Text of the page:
Improving the Quality of Health Services in a Challenging Environment: Lessons from the Fellowship Program in Nigeria

Improving the Quality of Health Services in a Challenging Environment: Lessons from the Fellowship Program in Nigeria

Blog post also appeared on Global Health Magazine.

PEPFAR Fellow in the field

As the country with the second highest maternal mortality rate in the world, outranked only by India, Nigeria loses one in every 18 women during child-birth. The country also has one of the highest infant mortality rates in the world, one of the lowest life expectancy rates---estimated at 47 years---and the second largest population of people living with HIV & AIDS, with only 30% of people eligible for anti-retroviral treatment able to access these life-saving drugs.

These grave statistics can be associated with poor health worker/client ratios, and the disconnect between health professionals’ knowledge and their ability to improve services. Statistics show that the number of health workers here is simply inadequate for the huge population they serve. Most skilled workers are unable to convert their knowledge into action and mobilize their communities to effect sustainable change. Consequently, additional skills adaptable to local context are crucial to overcome most of these challenges to quality service delivery, especially in underserved and challenging environments.

One capacity-building intervention that has succeeded in integrating these elements is the PEPFAR Health Professionals Fellowship Program, designed and managed by Management Sciences for Health, Nigeria. The program operates on the philosophy that health professionals who receive adequate and effective post-certification training are significantly more likely to implement effective HIV & AIDS treatment, care and support services than those who have not been trained. This is crucial considering that certain problems arising in the Nigerian health sector (for example, lengthy patient waiting time) can be addressed through improved processes as opposed to increased financial or material resources.

The program has four major components: classroom training, community-based activities, practical training and mentoring/peer support mechanism, with teaching tools and techniques adapted to suit local experiences.

Results from the trained health professionals who have completed this program have been very impressive. Eighty of the 81 health professionals who participated in the program between April 2008 and November 2009 reported that they are better able to overcome challenges that seemed insurmountable before their participation. To date, the Fellowship Program in Nigeria has produced about 135 health professionals who have impacted over 350,000 lives with their increased knowledge and skills.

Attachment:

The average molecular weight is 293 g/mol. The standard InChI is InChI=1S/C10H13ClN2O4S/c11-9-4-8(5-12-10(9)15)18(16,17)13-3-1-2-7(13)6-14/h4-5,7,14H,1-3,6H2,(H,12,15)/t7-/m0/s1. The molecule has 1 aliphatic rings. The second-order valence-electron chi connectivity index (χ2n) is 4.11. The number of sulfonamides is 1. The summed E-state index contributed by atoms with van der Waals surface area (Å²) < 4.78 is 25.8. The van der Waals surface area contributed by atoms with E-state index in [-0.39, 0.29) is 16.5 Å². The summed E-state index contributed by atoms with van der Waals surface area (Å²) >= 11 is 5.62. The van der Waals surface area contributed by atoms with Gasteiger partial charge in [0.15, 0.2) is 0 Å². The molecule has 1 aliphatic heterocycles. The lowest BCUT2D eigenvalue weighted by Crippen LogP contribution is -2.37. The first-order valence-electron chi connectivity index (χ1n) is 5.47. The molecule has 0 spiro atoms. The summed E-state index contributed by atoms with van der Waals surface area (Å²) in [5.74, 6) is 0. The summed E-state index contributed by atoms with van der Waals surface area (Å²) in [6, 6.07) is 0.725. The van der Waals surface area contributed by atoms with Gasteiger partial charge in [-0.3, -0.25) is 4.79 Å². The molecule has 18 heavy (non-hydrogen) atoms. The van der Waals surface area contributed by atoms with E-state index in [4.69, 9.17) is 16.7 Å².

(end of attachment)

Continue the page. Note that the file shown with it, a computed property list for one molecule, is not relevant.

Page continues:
One laboratory scientist, John Tiva, returned from the program to transform his laboratory in General Hospital, Michika, Adamawa State, to an efficient assembly line. Through his ambition, a twice-weekly sample collection circle was scaled up to a daily collection routine for CD4 count, hematology tests, and other critical lab samples. The outcome? Congestion was drastically reduced in the laboratory as access increased, with patients getting their results in two days instead of two weeks! Turnaround time for results was thereby reduced by 70%. According to Tiva, patients who would have not followed up with treatment---because they were too weak or too poor to return for test results---now get treatment, and some are immediately placed on anti-retroviral drugs.

Other trained fellows have helped reduce the mortality rate in a prison, worked with a team to reduce client waiting time in over three facilities, improved quality of laboratory services in other facilities, increased Tuberculosis case detection in two facilities, improved adherence to HIV anti-retroviral drugs, and improved service provider/client relationships in the facilities.

This has not been the case for most of their colleagues who did not participate in the Fellowship Program.

The next step is to integrate the services of the trained fellows within a wider scope that would include state government and civil society organizations.

Based upon our experience here, similar programs could be adapted and mainstreamed into the health system throughout Nigeria. With more health workers receiving continued training, we could lose fewer mothers to childbirth, fewer infants to preventable deaths, and greatly increase the number of people receiving anti-retroviral therapy. Improving health services is an achievable goal. We need to give the people responsible for those services the tools to mobilize change effectively.


Chioma Ogbozor is Associate  Director, Civil Society Organisations for the Program to Build Leadership and Accountability in Nigeria's Health System (PLAN-Health), a USAID-funded project being implemented by Management Sciences for Health  in Nigeria.